- Classical Inheritance
- Classical Inheritance with helpers
- Prototypal Inheritance
- Prototypal Inheritance with helpers
2. Classical Inheritance
Above I’ve applied the Module Pattern, a perfect way to simulate classes. It is considered a good practice to provide all external dependencies of a class as its arguments (like I’ve done here with jQuery). So, to let class Foo inherit from Bar do
As you can see, it requires some prototype magic, but at the end you have classical inheritance up and running.
3. Classical Inheritance with helpers
All this prototype juggling from the previous section is nice, but if you’re already dealing with complex matter, it will probably not make you more productive. So to simplify classical inheritance, copy the JIL code into your project and the Foo class can be transformed into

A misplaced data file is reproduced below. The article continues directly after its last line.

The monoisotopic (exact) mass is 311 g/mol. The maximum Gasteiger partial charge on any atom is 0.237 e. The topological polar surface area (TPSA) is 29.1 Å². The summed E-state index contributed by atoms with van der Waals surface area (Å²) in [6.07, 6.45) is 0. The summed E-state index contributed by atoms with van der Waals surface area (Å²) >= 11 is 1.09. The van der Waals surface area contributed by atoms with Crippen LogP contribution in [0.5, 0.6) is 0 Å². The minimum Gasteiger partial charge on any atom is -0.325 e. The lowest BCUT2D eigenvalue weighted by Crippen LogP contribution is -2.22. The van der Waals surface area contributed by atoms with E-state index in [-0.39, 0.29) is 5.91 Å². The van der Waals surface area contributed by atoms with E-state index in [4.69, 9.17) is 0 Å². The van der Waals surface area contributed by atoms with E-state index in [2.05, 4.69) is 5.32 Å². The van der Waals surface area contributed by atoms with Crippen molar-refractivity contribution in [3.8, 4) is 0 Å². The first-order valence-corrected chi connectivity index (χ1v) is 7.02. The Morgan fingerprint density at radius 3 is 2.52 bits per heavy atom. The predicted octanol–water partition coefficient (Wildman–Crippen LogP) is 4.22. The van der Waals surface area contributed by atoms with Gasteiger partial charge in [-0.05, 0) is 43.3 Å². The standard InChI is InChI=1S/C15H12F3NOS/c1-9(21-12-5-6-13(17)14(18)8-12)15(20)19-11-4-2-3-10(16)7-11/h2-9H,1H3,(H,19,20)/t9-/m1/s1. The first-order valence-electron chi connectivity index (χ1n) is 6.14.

(example on jsfiddle)
Unfortunately, the new keyword has two problems. If you omit it by accident, the code is still valid, and the function in question is not called in its god-mode, and the bug-hunt that will follow can take a lot of time. The second issue is that you cannot use any of the functional features like apply or call. The library solves this issue and introduces the $new functions
4. Prototypal Inheritance
The new keyword and the prototype property try to fix the gap between its prototypal nature and classical inheritance, but still this whole implementation feels a little bit clumsy. With prototypal inheritance, a form of object-oriented code reuse, objects are created using other objects:
5. Prototypal Inheritance with helpers
This looks a lot easier than what we saw with Classical Inheritance, but calling overridden methods is still equally painful. Also note that there is no default constructor anymore. The Bar-Foo example from above can be rewritten as follows
If performance is crucial, it will help to define named functions instead of anonymous functions.